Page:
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Maple Syrup Industry Asks FDA To Act Against Fake Maple Labels

Boiled maple
WAMC/Pat Bradley
Maple syrup after boiling

Maple industry groups have sent a letter to the Food And Drug Administration asking it to take enforcement action against food companies that label items “maple” when they don’t actually contain maple.
There’s maple…..and then there’s maple.

If you’re buying food that says maple on the label, but maple is not listed in the ingredients, Matt Gordon says you’re not getting the real thing.   “Our letter to the FDA mostly called out Quaker Oats Maple and Brown Sugar Oatmeal. They have several variations. There’s a product called Oat Revolution that is also an oatmeal. There’s some Agave products on the market that are labeled as maple that do not contain any maple syrup. And Hood ice cream – maple walnut ice cream.”

Gordon is the Executive Director of the Vermont Maple Sugarmakers’ Association.  The use of artificial maple has been an issue for some time.  In the past, maple producers successfully challenged simulated syrups.   Gordon says they are now targeting other types of foods.   “What we’re looking at here really is oatmeals, ice creams, yoghurts, cookies, etc. These products that are putting maple very prominently on their labeling oftentimes including imagery that is really evocative of maple syrup.  A picture of something that looks like maple syrup.  It talks about the flavoring, the heritage.  It’s these products that we’re really chiefly trying to point out and hopefully have the FDA take some actions against.”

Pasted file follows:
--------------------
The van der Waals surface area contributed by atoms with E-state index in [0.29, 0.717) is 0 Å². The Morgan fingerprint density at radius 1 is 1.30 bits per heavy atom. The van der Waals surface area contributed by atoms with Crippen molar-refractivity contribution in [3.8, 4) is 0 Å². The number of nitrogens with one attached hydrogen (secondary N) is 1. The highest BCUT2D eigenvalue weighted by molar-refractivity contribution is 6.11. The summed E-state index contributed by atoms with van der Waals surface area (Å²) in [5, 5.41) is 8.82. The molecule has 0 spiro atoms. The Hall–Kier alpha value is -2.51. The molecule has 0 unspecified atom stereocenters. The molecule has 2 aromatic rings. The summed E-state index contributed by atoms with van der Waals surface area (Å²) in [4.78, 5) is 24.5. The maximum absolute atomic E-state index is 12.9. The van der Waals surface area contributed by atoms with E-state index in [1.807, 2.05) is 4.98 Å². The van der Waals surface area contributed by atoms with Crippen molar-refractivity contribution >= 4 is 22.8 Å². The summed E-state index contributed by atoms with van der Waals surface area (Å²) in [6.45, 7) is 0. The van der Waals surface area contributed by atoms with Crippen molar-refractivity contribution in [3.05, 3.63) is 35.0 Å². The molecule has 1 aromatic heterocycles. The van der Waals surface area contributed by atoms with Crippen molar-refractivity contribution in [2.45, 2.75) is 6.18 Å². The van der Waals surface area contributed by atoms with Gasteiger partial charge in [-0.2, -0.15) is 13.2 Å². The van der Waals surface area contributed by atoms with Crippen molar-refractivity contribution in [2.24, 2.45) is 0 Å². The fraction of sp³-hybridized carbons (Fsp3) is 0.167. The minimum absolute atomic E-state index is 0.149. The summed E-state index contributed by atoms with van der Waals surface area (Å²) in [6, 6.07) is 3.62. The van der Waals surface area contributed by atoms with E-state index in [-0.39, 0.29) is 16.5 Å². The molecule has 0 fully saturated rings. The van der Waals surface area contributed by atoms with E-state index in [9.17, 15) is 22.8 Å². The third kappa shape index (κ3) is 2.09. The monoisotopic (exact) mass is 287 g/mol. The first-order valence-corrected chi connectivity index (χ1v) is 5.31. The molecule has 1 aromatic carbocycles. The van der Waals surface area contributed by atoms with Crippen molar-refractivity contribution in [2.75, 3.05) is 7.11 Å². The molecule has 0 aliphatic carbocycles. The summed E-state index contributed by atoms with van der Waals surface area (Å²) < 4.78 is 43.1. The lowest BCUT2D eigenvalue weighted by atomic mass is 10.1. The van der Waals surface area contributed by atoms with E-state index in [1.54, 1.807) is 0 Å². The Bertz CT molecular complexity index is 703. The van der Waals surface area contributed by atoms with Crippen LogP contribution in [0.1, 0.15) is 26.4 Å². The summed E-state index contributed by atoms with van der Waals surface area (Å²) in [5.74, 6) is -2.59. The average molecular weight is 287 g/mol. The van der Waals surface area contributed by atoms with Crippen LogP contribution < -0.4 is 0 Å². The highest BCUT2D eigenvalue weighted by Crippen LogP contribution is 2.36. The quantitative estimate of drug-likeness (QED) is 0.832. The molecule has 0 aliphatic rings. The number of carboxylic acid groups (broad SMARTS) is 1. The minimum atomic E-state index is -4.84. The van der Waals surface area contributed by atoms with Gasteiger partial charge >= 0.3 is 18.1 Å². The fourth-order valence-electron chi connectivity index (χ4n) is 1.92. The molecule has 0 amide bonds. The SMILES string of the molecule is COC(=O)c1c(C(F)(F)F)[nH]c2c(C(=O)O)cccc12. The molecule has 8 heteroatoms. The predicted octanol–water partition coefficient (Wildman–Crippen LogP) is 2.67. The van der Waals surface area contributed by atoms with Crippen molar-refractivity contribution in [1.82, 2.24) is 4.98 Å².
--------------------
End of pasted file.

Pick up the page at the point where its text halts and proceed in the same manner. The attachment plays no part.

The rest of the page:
The Vermont Sugarmakers Association can’t quantify the impact on the industry because it depends on how much real maple might go into the mimicked products, but it could be a sizeable quantity.

The Association, the International Maple Syrup Institute and the North American Maple Syrup Council are asking the FDA to take action against businesses using so-called fake maple in products.   “We’re hoping that they take action through the Food, Drug and Cosmetics Act because there are regulations that really stress the characterizing ingredient in this and in many cases maple is the characterizing ingredient within a product like these.  Ultimately it would be great if they put maple in their product. So it’s kind of a combination.  We hope they put maple in or we hope they at least label their products accordingly and in a way that isn’t deceptive to the average consumer.”

While the Vermont group is taking the lead, the concerns expressed to the FDA spread across international borders.  The International Maple Syrup Institute is based in Ontario.  Executive Director Dave Chapeskie says they signed on to the letter to the FDA because misleading labeling is a widespread problem across the U.S. and Canada.   “We believe as an industry representing maple producers in North America that it should be made very clear on the principle label and on the ingredient listing that what is in the product if it’s not real maple then it should indicate that on the principle label.  And that certainly at minimum we would want to insure that the packers of these products are in compliance with federal and state and provincial regulations.”

Chapeskie explains that while the groups are currently requesting action by the U.S. FDA, they also want action in Canada.   “What we would like to see is the federal governments in both Canada and the United States insure that their relevant maple regulations protect the use of the words maple syrup, make it clear that a product either contains real maple or it doesn’t.  And for those provinces and states that have maple regulations, if they haven’t already got regulations that address this that they work to amend their existing regulations so we’ve got a fuller protection.”

The FDA said it’s reviewing the letter sent last week and will respond directly to the petitioners.

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